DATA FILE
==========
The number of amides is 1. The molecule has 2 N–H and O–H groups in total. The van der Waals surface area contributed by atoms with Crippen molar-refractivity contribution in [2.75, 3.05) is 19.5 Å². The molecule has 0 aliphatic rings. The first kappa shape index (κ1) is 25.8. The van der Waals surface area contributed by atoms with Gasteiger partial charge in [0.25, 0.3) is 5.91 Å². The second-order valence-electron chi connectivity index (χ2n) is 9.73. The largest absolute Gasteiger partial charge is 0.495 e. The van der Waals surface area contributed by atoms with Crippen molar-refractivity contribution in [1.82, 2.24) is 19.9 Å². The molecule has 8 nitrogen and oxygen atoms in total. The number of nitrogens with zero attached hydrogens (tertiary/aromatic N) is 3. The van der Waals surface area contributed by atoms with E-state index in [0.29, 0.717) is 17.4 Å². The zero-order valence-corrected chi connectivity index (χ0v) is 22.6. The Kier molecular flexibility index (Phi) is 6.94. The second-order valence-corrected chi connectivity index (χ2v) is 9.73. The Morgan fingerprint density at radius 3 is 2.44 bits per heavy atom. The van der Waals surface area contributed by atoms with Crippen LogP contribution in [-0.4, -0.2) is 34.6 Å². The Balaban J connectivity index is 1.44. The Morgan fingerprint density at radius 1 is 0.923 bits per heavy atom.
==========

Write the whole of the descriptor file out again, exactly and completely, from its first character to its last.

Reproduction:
The number of amides is 1. The molecule has 2 N–H and O–H groups in total. The van der Waals surface area contributed by atoms with Crippen molar-refractivity contribution in [2.75, 3.05) is 19.5 Å². The molecule has 0 aliphatic rings. The first kappa shape index (κ1) is 25.8. The van der Waals surface area contributed by atoms with Gasteiger partial charge in [0.25, 0.3) is 5.91 Å². The second-order valence-electron chi connectivity index (χ2n) is 9.73. The largest absolute Gasteiger partial charge is 0.495 e. The van der Waals surface area contributed by atoms with Crippen molar-refractivity contribution in [1.82, 2.24) is 19.9 Å². The molecule has 8 nitrogen and oxygen atoms in total. The number of nitrogens with zero attached hydrogens (tertiary/aromatic N) is 3. The van der Waals surface area contributed by atoms with E-state index in [0.29, 0.717) is 17.4 Å². The zero-order valence-corrected chi connectivity index (χ0v) is 22.6. The Kier molecular flexibility index (Phi) is 6.94. The second-order valence-corrected chi connectivity index (χ2v) is 9.73. The Morgan fingerprint density at radius 3 is 2.44 bits per heavy atom. The van der Waals surface area contributed by atoms with Crippen LogP contribution in [-0.4, -0.2) is 34.6 Å². The Balaban J connectivity index is 1.44. The Morgan fingerprint density at radius 1 is 0.923 bits per heavy atom.